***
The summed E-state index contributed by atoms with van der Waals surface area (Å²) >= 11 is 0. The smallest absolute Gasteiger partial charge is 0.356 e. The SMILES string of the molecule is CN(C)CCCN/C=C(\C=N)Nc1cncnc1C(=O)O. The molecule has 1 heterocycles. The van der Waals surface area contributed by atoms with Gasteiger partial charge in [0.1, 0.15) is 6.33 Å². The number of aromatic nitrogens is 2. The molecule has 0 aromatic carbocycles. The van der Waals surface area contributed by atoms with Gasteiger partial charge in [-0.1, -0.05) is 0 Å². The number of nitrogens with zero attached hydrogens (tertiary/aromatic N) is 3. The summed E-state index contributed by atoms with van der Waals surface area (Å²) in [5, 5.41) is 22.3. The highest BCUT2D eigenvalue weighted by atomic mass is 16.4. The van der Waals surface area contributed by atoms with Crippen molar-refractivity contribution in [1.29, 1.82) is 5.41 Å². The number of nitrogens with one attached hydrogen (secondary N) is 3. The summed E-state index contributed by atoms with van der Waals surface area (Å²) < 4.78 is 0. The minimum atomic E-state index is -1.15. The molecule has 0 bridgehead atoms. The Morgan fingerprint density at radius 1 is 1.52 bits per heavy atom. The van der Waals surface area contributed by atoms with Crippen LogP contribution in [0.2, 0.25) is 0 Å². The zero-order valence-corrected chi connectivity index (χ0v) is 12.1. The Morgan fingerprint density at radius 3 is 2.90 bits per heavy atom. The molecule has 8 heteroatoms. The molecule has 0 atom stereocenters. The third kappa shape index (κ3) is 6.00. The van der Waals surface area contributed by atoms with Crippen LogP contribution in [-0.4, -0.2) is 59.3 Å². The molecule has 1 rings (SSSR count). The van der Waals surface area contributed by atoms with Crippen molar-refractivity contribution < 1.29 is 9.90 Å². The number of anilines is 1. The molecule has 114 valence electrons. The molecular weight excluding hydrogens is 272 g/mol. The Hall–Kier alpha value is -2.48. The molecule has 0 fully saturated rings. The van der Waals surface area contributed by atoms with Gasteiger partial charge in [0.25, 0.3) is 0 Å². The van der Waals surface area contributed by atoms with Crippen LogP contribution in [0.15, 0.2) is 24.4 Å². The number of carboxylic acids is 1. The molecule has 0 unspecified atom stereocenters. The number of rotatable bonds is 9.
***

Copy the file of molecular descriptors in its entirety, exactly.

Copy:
The summed E-state index contributed by atoms with van der Waals surface area (Å²) >= 11 is 0. The smallest absolute Gasteiger partial charge is 0.356 e. The SMILES string of the molecule is CN(C)CCCN/C=C(\C=N)Nc1cncnc1C(=O)O. The molecule has 1 heterocycles. The van der Waals surface area contributed by atoms with Gasteiger partial charge in [0.1, 0.15) is 6.33 Å². The number of aromatic nitrogens is 2. The molecule has 0 aromatic carbocycles. The van der Waals surface area contributed by atoms with Gasteiger partial charge in [-0.1, -0.05) is 0 Å². The number of nitrogens with zero attached hydrogens (tertiary/aromatic N) is 3. The summed E-state index contributed by atoms with van der Waals surface area (Å²) in [5, 5.41) is 22.3. The highest BCUT2D eigenvalue weighted by atomic mass is 16.4. The van der Waals surface area contributed by atoms with Crippen molar-refractivity contribution in [1.29, 1.82) is 5.41 Å². The number of nitrogens with one attached hydrogen (secondary N) is 3. The summed E-state index contributed by atoms with van der Waals surface area (Å²) < 4.78 is 0. The minimum atomic E-state index is -1.15. The molecule has 0 bridgehead atoms. The Morgan fingerprint density at radius 1 is 1.52 bits per heavy atom. The van der Waals surface area contributed by atoms with Crippen LogP contribution in [0.2, 0.25) is 0 Å². The zero-order valence-corrected chi connectivity index (χ0v) is 12.1. The Morgan fingerprint density at radius 3 is 2.90 bits per heavy atom. The molecule has 8 heteroatoms. The molecule has 0 atom stereocenters. The third kappa shape index (κ3) is 6.00. The van der Waals surface area contributed by atoms with Crippen LogP contribution in [-0.4, -0.2) is 59.3 Å². The molecule has 1 rings (SSSR count). The van der Waals surface area contributed by atoms with Crippen molar-refractivity contribution < 1.29 is 9.90 Å². The number of anilines is 1. The molecule has 114 valence electrons. The molecular weight excluding hydrogens is 272 g/mol. The Hall–Kier alpha value is -2.48. The molecule has 0 fully saturated rings. The van der Waals surface area contributed by atoms with Gasteiger partial charge in [0.25, 0.3) is 0 Å². The van der Waals surface area contributed by atoms with Crippen LogP contribution in [0.15, 0.2) is 24.4 Å². The number of carboxylic acids is 1. The molecule has 0 unspecified atom stereocenters. The number of rotatable bonds is 9.